Of microaggressions and murder
Wilkerson provides dozens of examples of everything from lynchings to stories from slavery to her own experiences to demonstrate that this is the bad place. One reviewer expressed his confusion with her organization, writing that,
The structure was also a mess, there was no clear organisation of the chapters and it constantly jumped forward and backwards in time between slavery, Jim Crow and modern times. . . . This lead to moments of bizarre juxtaposition such as when a rude woman in a restaurant is compared to slaves having their children taken from them.A White Guy on Goodreads
I think Wilkerson’s back-and-forth style was intentional and kept the book interesting. The stories of lynchings and of the microaggressions that Wilkerson has experienced in airports show that just because Black people’s day-to-day lives look different now, it doesn’t mean that racism does not still affect us. (She also discusses modern-day police brutality and murder, so it’s not really all that different anyways.) It doesn’t have to be one huge thing to affect someone. Daily harassment, being repeatedly disrespected or ignored or followed by strangers takes a toll too.
There were parts of Caste that I felt didn’t belong, like the short chapter on alpha dogs or the one in which Wilkerson tells us how she got her racist plumber to open up to her, and they were able to see each other’s humanity despite their differences.
America is an old house
But Caste had several shorter, lyrical chapters, that I really enjoyed. I haven’t seen a book ground its readers and humanize its subject with chapters like this since Kindred. Sometimes poetic allegory can explain something better than academic pontificating.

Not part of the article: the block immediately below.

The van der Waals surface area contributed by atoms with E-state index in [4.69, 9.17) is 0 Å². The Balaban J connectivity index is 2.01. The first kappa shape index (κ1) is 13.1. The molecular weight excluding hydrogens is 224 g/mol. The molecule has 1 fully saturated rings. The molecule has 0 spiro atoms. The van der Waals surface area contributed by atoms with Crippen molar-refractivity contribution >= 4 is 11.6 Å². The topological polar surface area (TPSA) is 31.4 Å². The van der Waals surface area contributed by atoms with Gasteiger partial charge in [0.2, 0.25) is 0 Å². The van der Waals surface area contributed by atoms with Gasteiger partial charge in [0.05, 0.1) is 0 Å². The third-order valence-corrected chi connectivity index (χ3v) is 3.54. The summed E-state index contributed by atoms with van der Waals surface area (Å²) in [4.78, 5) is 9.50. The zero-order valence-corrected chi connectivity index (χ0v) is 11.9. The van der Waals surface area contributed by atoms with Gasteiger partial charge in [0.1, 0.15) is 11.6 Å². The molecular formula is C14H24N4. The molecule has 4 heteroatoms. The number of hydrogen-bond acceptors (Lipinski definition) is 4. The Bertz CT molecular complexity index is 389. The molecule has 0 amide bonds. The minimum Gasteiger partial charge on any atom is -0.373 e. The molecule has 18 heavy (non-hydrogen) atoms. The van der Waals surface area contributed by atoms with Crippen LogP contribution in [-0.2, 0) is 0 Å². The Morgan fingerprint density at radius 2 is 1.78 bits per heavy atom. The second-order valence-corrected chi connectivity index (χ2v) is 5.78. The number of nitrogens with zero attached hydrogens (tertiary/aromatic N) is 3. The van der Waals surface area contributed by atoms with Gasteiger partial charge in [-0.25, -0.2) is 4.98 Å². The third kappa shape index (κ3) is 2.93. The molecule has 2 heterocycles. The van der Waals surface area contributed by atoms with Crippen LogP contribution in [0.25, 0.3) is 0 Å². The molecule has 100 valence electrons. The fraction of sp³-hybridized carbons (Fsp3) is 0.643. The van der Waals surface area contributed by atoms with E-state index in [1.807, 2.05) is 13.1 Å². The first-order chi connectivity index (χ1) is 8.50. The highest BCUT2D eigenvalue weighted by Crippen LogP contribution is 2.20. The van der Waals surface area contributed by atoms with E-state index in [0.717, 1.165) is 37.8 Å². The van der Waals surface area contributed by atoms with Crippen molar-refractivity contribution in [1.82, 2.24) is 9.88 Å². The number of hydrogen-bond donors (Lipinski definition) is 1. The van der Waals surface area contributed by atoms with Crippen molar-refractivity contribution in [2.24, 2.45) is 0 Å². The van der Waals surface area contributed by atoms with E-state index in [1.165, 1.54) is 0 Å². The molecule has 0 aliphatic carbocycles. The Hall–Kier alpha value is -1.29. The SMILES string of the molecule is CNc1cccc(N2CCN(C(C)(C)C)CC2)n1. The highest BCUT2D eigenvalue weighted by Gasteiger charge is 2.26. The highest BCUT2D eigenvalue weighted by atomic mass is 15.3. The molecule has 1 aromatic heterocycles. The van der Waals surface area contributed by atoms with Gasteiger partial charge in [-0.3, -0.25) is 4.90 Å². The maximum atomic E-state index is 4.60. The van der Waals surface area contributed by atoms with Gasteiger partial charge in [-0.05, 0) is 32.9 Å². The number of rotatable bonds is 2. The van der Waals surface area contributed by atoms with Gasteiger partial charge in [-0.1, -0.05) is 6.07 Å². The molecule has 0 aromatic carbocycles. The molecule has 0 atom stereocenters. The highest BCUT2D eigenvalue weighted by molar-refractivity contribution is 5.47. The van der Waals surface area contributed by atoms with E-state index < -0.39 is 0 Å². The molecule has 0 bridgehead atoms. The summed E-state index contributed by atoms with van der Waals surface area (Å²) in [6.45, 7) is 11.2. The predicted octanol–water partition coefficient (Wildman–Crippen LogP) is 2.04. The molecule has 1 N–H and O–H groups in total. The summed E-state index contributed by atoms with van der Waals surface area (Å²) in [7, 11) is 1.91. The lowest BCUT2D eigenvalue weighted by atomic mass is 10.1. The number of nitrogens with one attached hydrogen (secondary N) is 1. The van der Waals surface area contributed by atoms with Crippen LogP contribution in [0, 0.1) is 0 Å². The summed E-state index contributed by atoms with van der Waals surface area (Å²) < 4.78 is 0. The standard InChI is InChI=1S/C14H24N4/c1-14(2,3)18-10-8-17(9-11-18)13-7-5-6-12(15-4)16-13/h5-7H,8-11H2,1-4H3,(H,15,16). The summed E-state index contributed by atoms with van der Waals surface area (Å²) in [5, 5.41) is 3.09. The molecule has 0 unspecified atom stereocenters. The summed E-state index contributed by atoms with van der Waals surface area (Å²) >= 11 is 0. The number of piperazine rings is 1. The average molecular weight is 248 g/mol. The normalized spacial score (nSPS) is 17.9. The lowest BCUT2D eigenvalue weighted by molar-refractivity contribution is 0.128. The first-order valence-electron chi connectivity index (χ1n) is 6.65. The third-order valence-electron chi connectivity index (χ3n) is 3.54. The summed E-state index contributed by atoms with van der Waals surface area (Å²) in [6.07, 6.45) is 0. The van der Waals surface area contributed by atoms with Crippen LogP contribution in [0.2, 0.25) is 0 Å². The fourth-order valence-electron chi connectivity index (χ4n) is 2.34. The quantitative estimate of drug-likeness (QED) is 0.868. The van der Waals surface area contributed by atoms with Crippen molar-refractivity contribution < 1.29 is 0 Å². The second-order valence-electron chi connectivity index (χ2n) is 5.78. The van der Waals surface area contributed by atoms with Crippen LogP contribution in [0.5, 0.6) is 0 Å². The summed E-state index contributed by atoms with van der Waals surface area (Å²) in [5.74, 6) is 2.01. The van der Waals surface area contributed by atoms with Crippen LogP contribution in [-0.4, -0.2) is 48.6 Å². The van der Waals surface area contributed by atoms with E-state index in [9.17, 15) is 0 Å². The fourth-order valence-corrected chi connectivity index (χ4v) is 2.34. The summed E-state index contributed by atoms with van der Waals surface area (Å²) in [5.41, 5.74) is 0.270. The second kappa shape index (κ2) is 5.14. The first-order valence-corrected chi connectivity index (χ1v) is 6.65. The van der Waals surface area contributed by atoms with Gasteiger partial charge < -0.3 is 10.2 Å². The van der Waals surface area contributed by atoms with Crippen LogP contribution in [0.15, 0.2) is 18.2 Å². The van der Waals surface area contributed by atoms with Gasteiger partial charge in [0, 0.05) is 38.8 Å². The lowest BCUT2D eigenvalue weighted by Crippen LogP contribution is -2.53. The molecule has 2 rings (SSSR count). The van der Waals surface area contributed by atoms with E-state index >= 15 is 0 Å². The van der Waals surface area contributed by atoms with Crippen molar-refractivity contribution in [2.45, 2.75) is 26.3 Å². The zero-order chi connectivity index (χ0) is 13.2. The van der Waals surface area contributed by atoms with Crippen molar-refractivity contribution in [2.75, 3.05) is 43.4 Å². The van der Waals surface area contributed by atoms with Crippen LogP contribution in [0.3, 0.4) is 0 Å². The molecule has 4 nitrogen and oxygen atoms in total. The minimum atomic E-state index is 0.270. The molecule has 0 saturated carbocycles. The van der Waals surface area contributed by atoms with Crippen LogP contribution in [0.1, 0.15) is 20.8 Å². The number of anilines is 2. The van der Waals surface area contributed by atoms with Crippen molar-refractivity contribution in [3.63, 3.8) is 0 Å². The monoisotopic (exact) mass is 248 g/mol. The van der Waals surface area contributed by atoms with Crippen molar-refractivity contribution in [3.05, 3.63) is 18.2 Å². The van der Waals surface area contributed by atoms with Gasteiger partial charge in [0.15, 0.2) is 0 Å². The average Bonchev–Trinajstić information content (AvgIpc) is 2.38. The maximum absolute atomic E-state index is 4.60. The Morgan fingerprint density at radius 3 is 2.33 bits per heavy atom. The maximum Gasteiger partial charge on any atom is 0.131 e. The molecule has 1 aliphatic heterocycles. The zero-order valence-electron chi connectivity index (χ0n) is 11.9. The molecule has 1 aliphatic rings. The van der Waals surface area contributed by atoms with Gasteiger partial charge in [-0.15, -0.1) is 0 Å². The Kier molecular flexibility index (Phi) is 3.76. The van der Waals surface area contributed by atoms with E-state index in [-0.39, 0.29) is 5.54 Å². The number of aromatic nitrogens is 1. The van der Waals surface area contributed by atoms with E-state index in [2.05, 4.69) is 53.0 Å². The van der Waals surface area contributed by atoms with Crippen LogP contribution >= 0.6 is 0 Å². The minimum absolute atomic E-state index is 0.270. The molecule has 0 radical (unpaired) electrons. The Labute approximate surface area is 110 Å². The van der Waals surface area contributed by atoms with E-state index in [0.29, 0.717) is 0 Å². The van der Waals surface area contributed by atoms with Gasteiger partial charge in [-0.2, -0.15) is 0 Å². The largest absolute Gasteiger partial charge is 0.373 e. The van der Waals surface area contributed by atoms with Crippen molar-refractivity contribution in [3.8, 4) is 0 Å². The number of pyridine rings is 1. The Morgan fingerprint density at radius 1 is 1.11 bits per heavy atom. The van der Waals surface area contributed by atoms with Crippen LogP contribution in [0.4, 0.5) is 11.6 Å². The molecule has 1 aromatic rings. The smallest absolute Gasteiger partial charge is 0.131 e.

America is an old house. We can never declare the work over. Wind, flood, drought, and human upheavals batter a structure that is already fighting whatever flaws were left unattended in the original foundation. When you live in an old house, you may not want to go into the basement after a storm to see what the rains have wrought. Choose not to look, however, at your own peril. The owner of an old house knows that whatever you are ignoring will never go away. Whatever is lurking will fester whether you choose to look or not. Ignorance is no protection from the consequences of inaction. Whatever you are wishing away will gnaw at you until you gather the courage to face what you would rather not see.
. . . And, yes. Not one of us was here when this house was built. Our immediate ancestors may have had nothing to do with it, but here we are, the current occupants of a property with stress cracks and bowed walls and fissures built into the foundation. We are the heirs to whatever is right or wrong with it. We did not erect the uneven pillars or joists, but they are ours to deal with now.
And any further deterioration is, in fact, on our hands.Isabel Wilkerson, Caste, pp. 16-17.
If you have been ignoring the cracks and fissures in this old house, then reading Caste is a great first step to fixing them.